Space: the final frontier, one small step and whatever other clichéd expression you might care to think of. Little by little though, it’s becoming something that could be within the reach of ordinary people.
You’ve probably heard of Virgin Galactic. After all, it’s been kicking around for a few years now. Hell, you might have forgotten about it, or dismissed it as one of company founder Richard Branson’s pipe dreams, never to be realised.
Thing is it’s closer to making its first space than you might think and it’s looking for passengers in emerging markets. The latest country to get an official Space Agent is South Africa.
Vanessa Rothery is Virgin Galactic’s 141st Space Agent, and her job entails a little more than convincing people to spend US$200 000 for a flight on a craft that is currently still being tested.
Unlike a cruise ship, say, people are going to want to know how the machine hurtling them at faster than the speed of sound toward space actually works. Rothery therefore had to undergo intensive training to make sure she could get the job.
People like Rothery are the reason that over 500 people around the globe have signed up to be astronauts.
If anything, says, Virgin Galactic’s commercial director Stephen Attenborough, that so many people have signed up proves that the project is “not a Richard Branson PR stunt”.
Further proof is in the fact that the space craft and the specially designed plane it launches from have been tested multiple times, and that the former is set to have rockets strapped to it for the first time later this year.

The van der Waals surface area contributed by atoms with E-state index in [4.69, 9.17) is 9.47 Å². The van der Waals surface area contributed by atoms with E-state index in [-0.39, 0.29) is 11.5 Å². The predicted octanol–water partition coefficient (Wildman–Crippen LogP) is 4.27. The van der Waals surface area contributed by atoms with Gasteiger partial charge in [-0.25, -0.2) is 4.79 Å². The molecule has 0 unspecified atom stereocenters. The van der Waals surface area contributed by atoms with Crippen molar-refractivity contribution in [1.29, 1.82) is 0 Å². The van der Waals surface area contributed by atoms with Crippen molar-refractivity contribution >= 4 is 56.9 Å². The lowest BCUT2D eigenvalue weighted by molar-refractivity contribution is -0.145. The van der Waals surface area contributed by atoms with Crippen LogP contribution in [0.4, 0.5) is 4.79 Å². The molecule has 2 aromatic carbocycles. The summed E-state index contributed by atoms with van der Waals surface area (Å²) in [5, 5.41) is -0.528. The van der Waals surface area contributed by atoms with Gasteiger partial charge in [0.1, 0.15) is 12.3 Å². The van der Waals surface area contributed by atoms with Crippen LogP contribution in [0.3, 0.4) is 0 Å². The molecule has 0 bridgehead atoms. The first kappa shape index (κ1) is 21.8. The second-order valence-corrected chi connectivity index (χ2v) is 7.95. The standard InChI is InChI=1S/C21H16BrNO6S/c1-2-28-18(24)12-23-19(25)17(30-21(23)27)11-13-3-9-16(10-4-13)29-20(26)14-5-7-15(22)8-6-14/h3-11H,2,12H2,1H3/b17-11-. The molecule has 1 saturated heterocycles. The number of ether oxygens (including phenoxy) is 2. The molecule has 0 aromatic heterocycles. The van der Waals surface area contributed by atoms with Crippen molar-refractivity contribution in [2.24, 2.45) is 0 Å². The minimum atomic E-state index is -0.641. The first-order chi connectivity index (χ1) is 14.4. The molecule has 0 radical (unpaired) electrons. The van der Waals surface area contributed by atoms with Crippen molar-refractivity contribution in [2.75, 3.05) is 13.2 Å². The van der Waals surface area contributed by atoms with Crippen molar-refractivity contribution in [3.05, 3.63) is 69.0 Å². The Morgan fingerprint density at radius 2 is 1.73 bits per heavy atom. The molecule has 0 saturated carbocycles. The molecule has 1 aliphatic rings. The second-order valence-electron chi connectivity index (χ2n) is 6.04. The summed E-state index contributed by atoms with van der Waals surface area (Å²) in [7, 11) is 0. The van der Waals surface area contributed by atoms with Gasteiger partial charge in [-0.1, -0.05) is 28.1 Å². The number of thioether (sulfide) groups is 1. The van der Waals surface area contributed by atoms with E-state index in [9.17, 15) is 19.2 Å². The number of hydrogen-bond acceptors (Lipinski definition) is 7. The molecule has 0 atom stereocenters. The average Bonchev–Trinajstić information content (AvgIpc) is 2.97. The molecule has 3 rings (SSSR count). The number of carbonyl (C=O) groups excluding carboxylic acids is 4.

Virgin Galactic’s journey from idea to where it is now has been a long one. It all started back when Branson was a child, at the dawn of the space era. Like many of his generation he was promised that it wouldn’t be that long.
Sometime in the 1990s, when he was well on his way to mega-wealth, Branson realised that no government agency was going to send him to space. So he registered the name Virgin Galactic and decided to start building a company. This was typical of the “screw it, let’s do it” attitude that the billionaire sometimes displays.
Things weren’t Space may, however, have remained a pipe dream if Virgin’s quest for a plane capable of flying around the world – to be flown by adventurer Steve Fossett — hadn’t brought it into contact with a man who was also looking to get into space.
Burt Rutan, who owns one of the world’s preeminent aeronautical and design companies in Scaled Composites, was looking to win the Ansari X Prize. The prize promised US$10-million to anyone who could get a private plane in space.
In 2004, Rutan’s Spaceship One did exactly that, bedecked in Virgin branding.
Spaceship Two, which will eventually take the paying passengers up, features a lot of the same tech as its predecessor, including the unique folding wings, which turn the craft into a shuttlecock for re-entry and a glider for landing.
The overwhelming sentiment from the Virgin team is that the Galactic spacecraft is a triumph of private business over of government. They also seem to think there are a host of business opportunities out there aside from space tourism, including science experiments, getting satellites into orbit, and eventually long-haul travel.